BMC needs help to convert floral waste to vermicompost

Sep 12, 2013, 06:30 IST | Sujit Mahamulkar

With very few NGOs coming forward as volunteers to convert the floral waste collected during Ganeshotsav, the collection of compost this year is expected to suffer

While devotees across the city pay their floral tributes to Lord Ganesha, the Brihanmumbai Municipal Corporation (BMC) uses this occasion as a vermicompost opportunity. Every year, the BMC with the help of certain NGOs produce compost gathered from floral waste during the 11 days of Ganeshotsav. This compost is then used as fertilizer in various BMC gardens.

Last year, the BMC collected 2,300 metric tonnes of waste consisting of flowers, thermocol, polythene bags, garlands, necklaces, footwear, photo frames, glass, foam, wires, nails, wood and other decorative materials. With assistance from the NGOs, the waste is segregated into degradable and biodegradable waste. The 2,300 metric tonnes of waste collected by the civic body generated only 300 tonnes of compost.

The BMC is in dire need for NGOs and other support groups to come forward to help them implement their vermicompost project on a wider scale. “We may get a lesser generation of compost this year as only 2-3 NGOs have approached us for the implementation of the vermicompost project,” said Seema Redkar, officer on special duty for Advanced Locality Management (ALM) who handles this project.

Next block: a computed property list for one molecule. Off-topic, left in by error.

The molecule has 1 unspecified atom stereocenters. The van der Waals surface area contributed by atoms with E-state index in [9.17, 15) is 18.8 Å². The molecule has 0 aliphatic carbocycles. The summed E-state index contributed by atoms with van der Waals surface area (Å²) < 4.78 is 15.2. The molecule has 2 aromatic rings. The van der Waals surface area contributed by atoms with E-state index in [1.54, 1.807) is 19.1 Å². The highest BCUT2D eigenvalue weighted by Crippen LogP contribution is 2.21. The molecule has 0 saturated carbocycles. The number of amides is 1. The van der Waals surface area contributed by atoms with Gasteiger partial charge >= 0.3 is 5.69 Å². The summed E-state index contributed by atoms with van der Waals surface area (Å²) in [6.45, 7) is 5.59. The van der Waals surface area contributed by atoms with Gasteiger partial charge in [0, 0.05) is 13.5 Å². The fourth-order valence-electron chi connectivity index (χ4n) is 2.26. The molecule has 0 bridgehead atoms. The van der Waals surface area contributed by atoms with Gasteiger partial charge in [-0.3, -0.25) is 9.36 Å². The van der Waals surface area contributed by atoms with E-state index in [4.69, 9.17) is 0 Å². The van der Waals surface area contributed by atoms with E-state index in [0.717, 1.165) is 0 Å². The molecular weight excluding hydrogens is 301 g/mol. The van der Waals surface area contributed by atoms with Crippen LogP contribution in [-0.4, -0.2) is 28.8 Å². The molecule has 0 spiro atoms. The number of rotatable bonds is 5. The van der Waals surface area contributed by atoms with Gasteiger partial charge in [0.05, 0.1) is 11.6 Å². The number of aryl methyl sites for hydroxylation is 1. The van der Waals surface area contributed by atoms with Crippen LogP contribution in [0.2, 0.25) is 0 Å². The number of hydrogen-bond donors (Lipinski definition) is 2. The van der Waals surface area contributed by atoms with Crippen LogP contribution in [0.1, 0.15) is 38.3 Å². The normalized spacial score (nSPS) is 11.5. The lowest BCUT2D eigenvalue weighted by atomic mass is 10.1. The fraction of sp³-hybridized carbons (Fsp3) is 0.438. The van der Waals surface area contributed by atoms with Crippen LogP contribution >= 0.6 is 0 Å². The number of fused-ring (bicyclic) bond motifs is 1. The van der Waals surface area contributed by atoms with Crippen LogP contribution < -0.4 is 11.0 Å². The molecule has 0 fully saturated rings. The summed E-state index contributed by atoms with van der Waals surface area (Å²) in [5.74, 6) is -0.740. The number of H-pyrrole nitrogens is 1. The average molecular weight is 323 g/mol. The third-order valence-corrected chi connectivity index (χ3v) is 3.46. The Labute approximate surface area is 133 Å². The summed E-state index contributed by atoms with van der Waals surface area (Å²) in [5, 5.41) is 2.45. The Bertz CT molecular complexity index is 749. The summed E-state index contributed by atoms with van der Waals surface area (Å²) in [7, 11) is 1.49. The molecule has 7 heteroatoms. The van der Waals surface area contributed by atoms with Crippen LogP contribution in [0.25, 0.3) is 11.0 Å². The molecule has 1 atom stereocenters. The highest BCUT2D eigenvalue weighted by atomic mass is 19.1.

Explaining the reason for the low response rate from NGOs, Redkar said, “There is no adequate space for the project to be implemented as it requires a few acres of land for about 35 days.” There are about 90 immersion points in the city and suburbs. The BMC has placed 257 nirmalya kalash (bins to collect floral waste) at major immersion points like Girgaum, Chowpatty, Dadar, Mahim, Juhu, Marve, Aksa and Versova beach. 

To ensure the smooth operation of the collection and dumping of waste, about 650 tempos will make 936 rounds and 320 dumpers will collect the floral waste daily from the respective immersion points during the 11-day festival beginning from September 9. “We would know about the collection of floral waste and the expected generation of vermicompost only after 11 days of the Ganesh Chaturthi festival,” said Redkar.

The tonnes of waste collected by the BMC last year.

The tonnes of compost generated from the 2,300 tonnes of waste collected

Number of immersion points in the city and suburbs

Number of nirmalya kalash (bins to collect floral waste) placed at major immersion points

Tempos on duty to collect the floral waste

Dumpers on duty to deposit the floral waste 

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